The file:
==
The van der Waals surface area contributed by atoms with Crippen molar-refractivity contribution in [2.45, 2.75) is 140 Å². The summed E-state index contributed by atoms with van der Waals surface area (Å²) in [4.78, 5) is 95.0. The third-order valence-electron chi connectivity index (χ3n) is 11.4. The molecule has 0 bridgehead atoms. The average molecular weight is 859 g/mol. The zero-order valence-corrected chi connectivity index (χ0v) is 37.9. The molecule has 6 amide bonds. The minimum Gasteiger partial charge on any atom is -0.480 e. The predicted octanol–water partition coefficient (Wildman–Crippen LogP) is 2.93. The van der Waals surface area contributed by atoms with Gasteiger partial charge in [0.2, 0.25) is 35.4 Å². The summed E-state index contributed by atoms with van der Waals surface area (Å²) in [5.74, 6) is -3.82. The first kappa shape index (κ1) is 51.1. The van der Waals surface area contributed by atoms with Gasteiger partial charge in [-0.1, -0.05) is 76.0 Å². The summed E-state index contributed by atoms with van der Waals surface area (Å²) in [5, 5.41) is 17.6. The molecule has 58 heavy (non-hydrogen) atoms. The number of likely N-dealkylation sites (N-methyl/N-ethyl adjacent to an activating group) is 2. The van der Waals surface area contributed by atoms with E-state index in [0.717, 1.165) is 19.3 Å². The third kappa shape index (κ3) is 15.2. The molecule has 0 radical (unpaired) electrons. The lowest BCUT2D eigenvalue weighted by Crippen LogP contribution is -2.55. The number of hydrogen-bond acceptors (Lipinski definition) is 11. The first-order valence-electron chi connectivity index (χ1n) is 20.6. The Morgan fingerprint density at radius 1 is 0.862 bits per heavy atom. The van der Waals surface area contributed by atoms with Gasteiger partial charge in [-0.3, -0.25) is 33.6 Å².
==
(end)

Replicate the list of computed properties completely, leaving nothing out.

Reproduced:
The van der Waals surface area contributed by atoms with Crippen molar-refractivity contribution in [2.45, 2.75) is 140 Å². The summed E-state index contributed by atoms with van der Waals surface area (Å²) in [4.78, 5) is 95.0. The third-order valence-electron chi connectivity index (χ3n) is 11.4. The molecule has 0 bridgehead atoms. The average molecular weight is 859 g/mol. The zero-order valence-corrected chi connectivity index (χ0v) is 37.9. The molecule has 6 amide bonds. The minimum Gasteiger partial charge on any atom is -0.480 e. The predicted octanol–water partition coefficient (Wildman–Crippen LogP) is 2.93. The van der Waals surface area contributed by atoms with Gasteiger partial charge in [0.2, 0.25) is 35.4 Å². The summed E-state index contributed by atoms with van der Waals surface area (Å²) in [5.74, 6) is -3.82. The first kappa shape index (κ1) is 51.1. The van der Waals surface area contributed by atoms with Gasteiger partial charge in [-0.1, -0.05) is 76.0 Å². The summed E-state index contributed by atoms with van der Waals surface area (Å²) in [5, 5.41) is 17.6. The molecule has 58 heavy (non-hydrogen) atoms. The number of likely N-dealkylation sites (N-methyl/N-ethyl adjacent to an activating group) is 2. The van der Waals surface area contributed by atoms with E-state index in [0.717, 1.165) is 19.3 Å². The third kappa shape index (κ3) is 15.2. The molecule has 0 radical (unpaired) electrons. The lowest BCUT2D eigenvalue weighted by Crippen LogP contribution is -2.55. The number of hydrogen-bond acceptors (Lipinski definition) is 11. The first-order valence-electron chi connectivity index (χ1n) is 20.6. The Morgan fingerprint density at radius 1 is 0.862 bits per heavy atom. The van der Waals surface area contributed by atoms with Gasteiger partial charge in [-0.3, -0.25) is 33.6 Å².